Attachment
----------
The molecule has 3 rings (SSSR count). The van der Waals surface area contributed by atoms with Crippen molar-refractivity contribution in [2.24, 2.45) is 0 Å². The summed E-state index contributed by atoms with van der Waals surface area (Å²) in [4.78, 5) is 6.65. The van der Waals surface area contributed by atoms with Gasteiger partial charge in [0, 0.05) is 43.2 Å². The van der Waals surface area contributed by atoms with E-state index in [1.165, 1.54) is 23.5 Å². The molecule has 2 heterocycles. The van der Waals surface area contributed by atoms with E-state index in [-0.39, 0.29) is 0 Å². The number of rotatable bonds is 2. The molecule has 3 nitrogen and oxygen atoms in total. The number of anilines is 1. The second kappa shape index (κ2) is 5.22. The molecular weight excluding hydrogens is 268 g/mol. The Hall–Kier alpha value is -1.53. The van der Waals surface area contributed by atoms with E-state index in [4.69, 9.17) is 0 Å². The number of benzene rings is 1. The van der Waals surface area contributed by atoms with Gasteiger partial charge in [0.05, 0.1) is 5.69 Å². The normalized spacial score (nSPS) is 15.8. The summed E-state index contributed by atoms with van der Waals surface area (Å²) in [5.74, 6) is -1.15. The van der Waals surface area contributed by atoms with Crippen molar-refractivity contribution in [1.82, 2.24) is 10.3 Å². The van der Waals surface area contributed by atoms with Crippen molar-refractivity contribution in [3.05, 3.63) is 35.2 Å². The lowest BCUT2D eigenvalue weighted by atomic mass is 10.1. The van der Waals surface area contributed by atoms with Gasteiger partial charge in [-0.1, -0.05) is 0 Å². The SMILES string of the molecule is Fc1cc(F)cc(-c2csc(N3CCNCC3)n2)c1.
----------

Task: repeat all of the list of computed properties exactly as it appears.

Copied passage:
The molecule has 3 rings (SSSR count). The van der Waals surface area contributed by atoms with Crippen molar-refractivity contribution in [2.24, 2.45) is 0 Å². The summed E-state index contributed by atoms with van der Waals surface area (Å²) in [4.78, 5) is 6.65. The van der Waals surface area contributed by atoms with Gasteiger partial charge in [0, 0.05) is 43.2 Å². The van der Waals surface area contributed by atoms with E-state index in [1.165, 1.54) is 23.5 Å². The molecule has 2 heterocycles. The van der Waals surface area contributed by atoms with E-state index in [-0.39, 0.29) is 0 Å². The number of rotatable bonds is 2. The molecule has 3 nitrogen and oxygen atoms in total. The number of anilines is 1. The second kappa shape index (κ2) is 5.22. The molecular weight excluding hydrogens is 268 g/mol. The Hall–Kier alpha value is -1.53. The van der Waals surface area contributed by atoms with E-state index in [4.69, 9.17) is 0 Å². The number of benzene rings is 1. The van der Waals surface area contributed by atoms with Gasteiger partial charge in [0.05, 0.1) is 5.69 Å². The normalized spacial score (nSPS) is 15.8. The summed E-state index contributed by atoms with van der Waals surface area (Å²) in [5.74, 6) is -1.15. The van der Waals surface area contributed by atoms with Crippen molar-refractivity contribution in [1.82, 2.24) is 10.3 Å². The van der Waals surface area contributed by atoms with Crippen molar-refractivity contribution in [3.05, 3.63) is 35.2 Å². The lowest BCUT2D eigenvalue weighted by atomic mass is 10.1. The van der Waals surface area contributed by atoms with Gasteiger partial charge in [-0.1, -0.05) is 0 Å². The SMILES string of the molecule is Fc1cc(F)cc(-c2csc(N3CCNCC3)n2)c1.